Underground Press and Shalamov’s Arrest (1929)

Address: 26 Sretenka Street, Moscow

26 Sretenka Street, Moscow. Photo: PastVu

26 Sretenka Street, Moscow. Photo: PastVu

An underground printing press of the left opposition was located in one of the apartments of the house at 26 Sretenka Street. There, in February 1929, Varlam Shalamov printed leaflets with the text “Lenin’s Testament.” It was Lenin’s famous “Letter to the Congress,” which contained a critical characterization of Stalin and concerns about the power that was in his hands.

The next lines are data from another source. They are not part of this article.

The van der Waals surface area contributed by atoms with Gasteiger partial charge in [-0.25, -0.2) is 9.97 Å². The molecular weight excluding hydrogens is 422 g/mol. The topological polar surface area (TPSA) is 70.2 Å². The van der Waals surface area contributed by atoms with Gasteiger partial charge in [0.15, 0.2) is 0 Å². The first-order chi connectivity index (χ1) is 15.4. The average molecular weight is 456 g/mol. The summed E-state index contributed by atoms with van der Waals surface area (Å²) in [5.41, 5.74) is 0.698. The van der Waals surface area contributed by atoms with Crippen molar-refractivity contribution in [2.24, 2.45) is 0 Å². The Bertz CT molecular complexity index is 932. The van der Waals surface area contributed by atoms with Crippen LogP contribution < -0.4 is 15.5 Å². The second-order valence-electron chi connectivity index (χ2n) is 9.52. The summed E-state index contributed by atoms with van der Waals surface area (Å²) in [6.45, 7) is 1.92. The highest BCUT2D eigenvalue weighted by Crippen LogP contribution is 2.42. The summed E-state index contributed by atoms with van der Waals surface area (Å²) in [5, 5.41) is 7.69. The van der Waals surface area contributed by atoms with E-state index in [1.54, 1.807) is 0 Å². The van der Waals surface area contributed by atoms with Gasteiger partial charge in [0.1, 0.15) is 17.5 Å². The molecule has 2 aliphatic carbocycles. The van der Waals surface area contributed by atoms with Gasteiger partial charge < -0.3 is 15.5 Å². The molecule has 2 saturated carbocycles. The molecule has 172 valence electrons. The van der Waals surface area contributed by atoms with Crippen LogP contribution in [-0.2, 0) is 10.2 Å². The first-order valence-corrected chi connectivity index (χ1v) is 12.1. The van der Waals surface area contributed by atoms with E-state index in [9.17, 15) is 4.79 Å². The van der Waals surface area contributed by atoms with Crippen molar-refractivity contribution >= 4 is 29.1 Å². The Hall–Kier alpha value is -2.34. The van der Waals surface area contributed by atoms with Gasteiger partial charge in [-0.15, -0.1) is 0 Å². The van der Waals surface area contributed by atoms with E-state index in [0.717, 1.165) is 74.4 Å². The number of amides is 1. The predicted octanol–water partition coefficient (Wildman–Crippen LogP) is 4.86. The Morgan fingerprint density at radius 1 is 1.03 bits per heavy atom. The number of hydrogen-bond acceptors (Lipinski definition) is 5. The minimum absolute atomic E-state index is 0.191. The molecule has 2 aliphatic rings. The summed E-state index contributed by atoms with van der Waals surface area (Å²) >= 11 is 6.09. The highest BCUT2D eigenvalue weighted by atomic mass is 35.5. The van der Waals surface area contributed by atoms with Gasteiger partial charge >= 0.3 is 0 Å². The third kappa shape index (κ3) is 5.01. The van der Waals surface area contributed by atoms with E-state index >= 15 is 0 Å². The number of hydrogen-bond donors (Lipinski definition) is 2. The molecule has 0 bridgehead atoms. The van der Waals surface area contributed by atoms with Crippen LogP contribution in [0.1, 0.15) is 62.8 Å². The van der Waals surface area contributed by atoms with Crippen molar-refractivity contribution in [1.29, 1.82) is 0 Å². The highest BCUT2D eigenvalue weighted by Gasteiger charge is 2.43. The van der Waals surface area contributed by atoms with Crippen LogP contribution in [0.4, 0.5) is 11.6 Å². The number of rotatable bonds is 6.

Shalamov after his first arrest, 1929. Photo: shalamov.ru

Shalamov after his first arrest, 1929. Photo: shalamov.ru

The GPU (State Political Directorate) organized an ambush in the apartment, and Shalamov was arrested for the first time. Shalamov considered this event to be “the beginning of his civic life.”

At that time, Shalamov was a convinced opponent of Stalin’s regime and a member of the Left opposition. He was also acquainted with the leaders of the Trotskyist movement. The retreat of many opposition leaders from the fight after Trotsky’s expulsion, and the fact that many of Shalamov’s colleagues complied with the investigation in order to receive lighter sentences, influenced Shalamov’s decision to leave the opposition movement.

For this first arrest in 1929, Shalamov was rehabilitated only in 2000.

Sergey Solovyov